Simply stated, execution is the gap between promises and results. And while there are several common-sense project management fundamentals that improve chances for success, it’s quite evident that they aren’t so commonly practiced. Let’s review.
“If you don't have time to do it right, when will you have time to do it over?” — John Wooden
Getting things done sounds so simple, doesn’t it? After all, don’t we all do things every day? Then why is it that there is such a high failure rate when it comes to project execution? In the book Execution, the authors describe the fundamental problem as this: “People think of execution as the tactical side of the business, something leaders delegate while they focus on the perceived, “bigger” issues. This idea is completely wrong. Execution is not just tactics — it is a discipline and a system. It has to be built into a company’s strategy, its goals, and its culture. And the leader of the organization must be deeply engaged in it. He cannot delegate its substance.”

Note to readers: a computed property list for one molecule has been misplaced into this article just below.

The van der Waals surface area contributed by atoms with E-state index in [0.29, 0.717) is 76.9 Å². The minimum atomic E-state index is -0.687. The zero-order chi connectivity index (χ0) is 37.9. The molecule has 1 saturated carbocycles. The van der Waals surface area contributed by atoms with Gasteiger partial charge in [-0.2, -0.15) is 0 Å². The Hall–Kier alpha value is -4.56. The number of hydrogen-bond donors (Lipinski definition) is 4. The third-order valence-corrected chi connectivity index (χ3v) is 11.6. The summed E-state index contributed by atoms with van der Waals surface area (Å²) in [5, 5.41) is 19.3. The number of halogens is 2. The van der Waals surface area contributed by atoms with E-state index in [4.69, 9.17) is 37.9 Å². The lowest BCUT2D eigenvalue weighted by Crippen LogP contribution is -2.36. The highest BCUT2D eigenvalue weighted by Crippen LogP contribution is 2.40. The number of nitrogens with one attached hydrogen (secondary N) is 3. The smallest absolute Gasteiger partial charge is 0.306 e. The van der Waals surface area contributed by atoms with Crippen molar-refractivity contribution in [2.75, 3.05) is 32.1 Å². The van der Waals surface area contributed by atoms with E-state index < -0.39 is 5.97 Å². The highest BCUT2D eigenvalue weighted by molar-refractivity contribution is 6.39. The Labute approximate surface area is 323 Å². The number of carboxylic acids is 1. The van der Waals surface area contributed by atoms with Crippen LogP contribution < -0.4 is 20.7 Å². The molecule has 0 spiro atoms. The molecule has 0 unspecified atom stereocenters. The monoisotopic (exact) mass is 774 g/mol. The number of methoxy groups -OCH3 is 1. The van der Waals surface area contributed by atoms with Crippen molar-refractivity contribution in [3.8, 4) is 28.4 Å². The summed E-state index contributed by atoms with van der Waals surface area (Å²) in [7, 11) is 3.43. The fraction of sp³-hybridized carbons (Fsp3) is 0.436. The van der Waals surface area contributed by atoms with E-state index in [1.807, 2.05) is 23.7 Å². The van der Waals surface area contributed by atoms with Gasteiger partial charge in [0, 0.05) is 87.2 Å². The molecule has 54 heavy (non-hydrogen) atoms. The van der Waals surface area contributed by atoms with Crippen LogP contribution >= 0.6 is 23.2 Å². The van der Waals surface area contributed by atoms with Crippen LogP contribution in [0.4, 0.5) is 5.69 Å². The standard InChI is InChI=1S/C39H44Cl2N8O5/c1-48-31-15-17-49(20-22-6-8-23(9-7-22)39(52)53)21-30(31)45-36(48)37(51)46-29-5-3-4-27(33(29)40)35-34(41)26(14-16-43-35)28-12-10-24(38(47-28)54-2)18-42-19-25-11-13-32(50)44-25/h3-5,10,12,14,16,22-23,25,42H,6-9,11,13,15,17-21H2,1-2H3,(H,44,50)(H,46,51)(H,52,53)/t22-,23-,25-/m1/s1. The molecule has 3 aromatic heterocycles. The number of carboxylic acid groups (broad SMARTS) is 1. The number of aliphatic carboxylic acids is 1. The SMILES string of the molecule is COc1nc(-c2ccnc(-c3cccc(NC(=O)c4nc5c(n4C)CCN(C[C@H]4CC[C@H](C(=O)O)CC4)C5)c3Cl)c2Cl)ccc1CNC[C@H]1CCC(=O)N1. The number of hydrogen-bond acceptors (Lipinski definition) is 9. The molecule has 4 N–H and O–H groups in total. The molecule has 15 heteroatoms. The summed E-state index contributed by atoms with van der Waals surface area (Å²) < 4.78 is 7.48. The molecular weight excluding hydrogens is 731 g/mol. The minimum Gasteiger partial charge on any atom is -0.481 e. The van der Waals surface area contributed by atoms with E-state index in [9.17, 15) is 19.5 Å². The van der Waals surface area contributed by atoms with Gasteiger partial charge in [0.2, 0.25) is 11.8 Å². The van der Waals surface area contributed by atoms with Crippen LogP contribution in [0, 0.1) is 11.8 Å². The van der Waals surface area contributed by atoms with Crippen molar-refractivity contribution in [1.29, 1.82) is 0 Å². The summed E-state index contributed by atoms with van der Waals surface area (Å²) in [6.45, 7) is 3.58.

The widely disseminated Chaos Report from the Standish Group claims that a staggering 31 percent of software projects are canceled and that 53 percent of projects will cost 189 percent of their original estimates. In addition, only one of six projects has a chance of success — defined as on time and on budget, with all features and functions as initially specified. This